As I expected, she adopted Kewal Chopra’s family. She got him over to England to stay with her and took him on a visit to the US. She returned to India almost every year and stayed with the Chopras. She came to see me every time she visited India but spent no more than 10 minutes, as she sensed I wanted to get back to my work.

The last time she came was about six months ago. Yvonne, who I thought was ageless looked really aged. She was bent double and her eyes were bloodshot. Before I could say anything, she blurted out, "Khushwant, you’ve really become old."

Yvonne died on June 29 of sepsis and infection of the urinary tract. The gentleman who wrote to me about her death mentioned that her funeral service would be held in a local church on India’s Independence Day. I never knew Yvonne to go to church. She also left a will to the effect that her ashes should be sent to India to be scattered over the Mahasu peak in Himachal Pradesh.

Patriotic verse

While Urdu is dying a slow death in India where it was born, it continues to flourish in Pakistan where it is recognised as the national language above the more commonly spoken Punjabi, Pushto, Baluchi or Sindhi. However, there are a handful of lovers of Urdu desperately trying to keep its flickering flame alive in India.

The foremost among them is Doctor K.C. Kanda, one time Professor of English literature who has published over a dozen books of translations from Urdu to English. His latest offering is Masterpieces of Patriotic Urdu Poetry (Sterling). He has selected 38 poets from Sauda (1713-1781) to Kaifi Azmi (1923-2002).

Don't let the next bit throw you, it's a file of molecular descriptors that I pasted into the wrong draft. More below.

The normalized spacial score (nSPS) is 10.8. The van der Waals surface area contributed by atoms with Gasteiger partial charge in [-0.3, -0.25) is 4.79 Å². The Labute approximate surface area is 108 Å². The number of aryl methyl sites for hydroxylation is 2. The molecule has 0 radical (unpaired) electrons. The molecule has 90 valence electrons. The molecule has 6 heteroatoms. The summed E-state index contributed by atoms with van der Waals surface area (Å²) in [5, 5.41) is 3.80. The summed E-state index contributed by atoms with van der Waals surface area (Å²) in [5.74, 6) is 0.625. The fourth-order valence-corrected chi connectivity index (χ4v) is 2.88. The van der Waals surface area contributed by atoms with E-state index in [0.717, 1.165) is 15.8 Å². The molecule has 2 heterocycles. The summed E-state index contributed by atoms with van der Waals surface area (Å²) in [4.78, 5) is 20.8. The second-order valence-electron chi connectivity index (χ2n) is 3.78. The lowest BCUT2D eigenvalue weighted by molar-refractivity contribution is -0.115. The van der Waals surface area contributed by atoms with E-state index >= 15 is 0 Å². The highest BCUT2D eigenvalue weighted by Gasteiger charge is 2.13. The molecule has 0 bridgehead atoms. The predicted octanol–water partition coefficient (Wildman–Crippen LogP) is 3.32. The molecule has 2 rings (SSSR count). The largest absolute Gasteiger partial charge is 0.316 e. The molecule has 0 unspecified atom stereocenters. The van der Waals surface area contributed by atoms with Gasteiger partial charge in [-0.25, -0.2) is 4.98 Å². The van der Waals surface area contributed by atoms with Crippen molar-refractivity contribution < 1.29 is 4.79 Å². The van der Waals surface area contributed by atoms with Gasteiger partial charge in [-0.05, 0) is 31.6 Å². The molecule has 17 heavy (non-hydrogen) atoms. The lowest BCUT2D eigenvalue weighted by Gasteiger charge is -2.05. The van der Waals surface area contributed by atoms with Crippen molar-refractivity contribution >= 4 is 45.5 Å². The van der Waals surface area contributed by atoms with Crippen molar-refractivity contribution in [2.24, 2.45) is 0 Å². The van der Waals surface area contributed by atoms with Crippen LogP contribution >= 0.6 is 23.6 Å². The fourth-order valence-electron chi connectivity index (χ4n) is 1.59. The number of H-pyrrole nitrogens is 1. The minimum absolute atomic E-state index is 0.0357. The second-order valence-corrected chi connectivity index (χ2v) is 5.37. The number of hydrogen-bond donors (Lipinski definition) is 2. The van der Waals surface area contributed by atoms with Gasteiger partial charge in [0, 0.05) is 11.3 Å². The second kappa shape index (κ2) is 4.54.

Not all of Kanda’s selections can be described patriotic: quite a few are nostalgic elegies about the past, some of deep regret at being deprived of their heritage e.g. Wajid Ali Shah’s memorable lines on being exiled from his kingdom:

Daro-deewar peh hasrat say nazar kartey hain

Rukhsat ai ahle-vatan, hum to safar kartey hain

(I cast a last lingering look at these doors and walls.

Farewell my countrymen, I embark on my long journey)

Among those Kanda has chosen are lines from Ram Prasad Bismil (1867-1927), who was hanged on December 16, 1923, for his role in the Kakori train robbery. His famous lines inspired many Indian revolutionaries:

Sar faroshi kee tamanna ab hamaarey dil mein hai

Deykhana hai zore kitna bazoo-e-qatil mein hai

Kanda’s translation reads as follows:

(We are now raring to die for our country’s sake

Let us see how much of strength the assassin can display.

Ashfaq Allah Khan was likewise convicted in the same case and hanged in Faizabad jail in 1927. In the last poem that he composed, Shorish-e-Janoon (Roar of Frenzy), he wrote:

Bahaar aaiyi hai, shorish hai junoon fitna saamaan kee

Ilahi khair rakhna too meyrey jeybo-garebaan-kee

(Spring has come ushering in a reign of frenzy wild

Save O’ God my collar from my talons wild)

I disagree with many of Kanda’s rendering. He takes more liberties with the original than a translator should. Nevertheless I recommend his anthology to all lovers of Urdu poetry.

Bad habit

Despite the old saying ‘Don’t take your troubles and worries to bed’, many people still sleep with their wives.

Loo and behold

Which is the most spacious toilet in the world?

"Indian Railway track because we can use it from Kanyakumari to Kashmir."

(Contributed by Shivtar Singh Dalla, Ludhiana)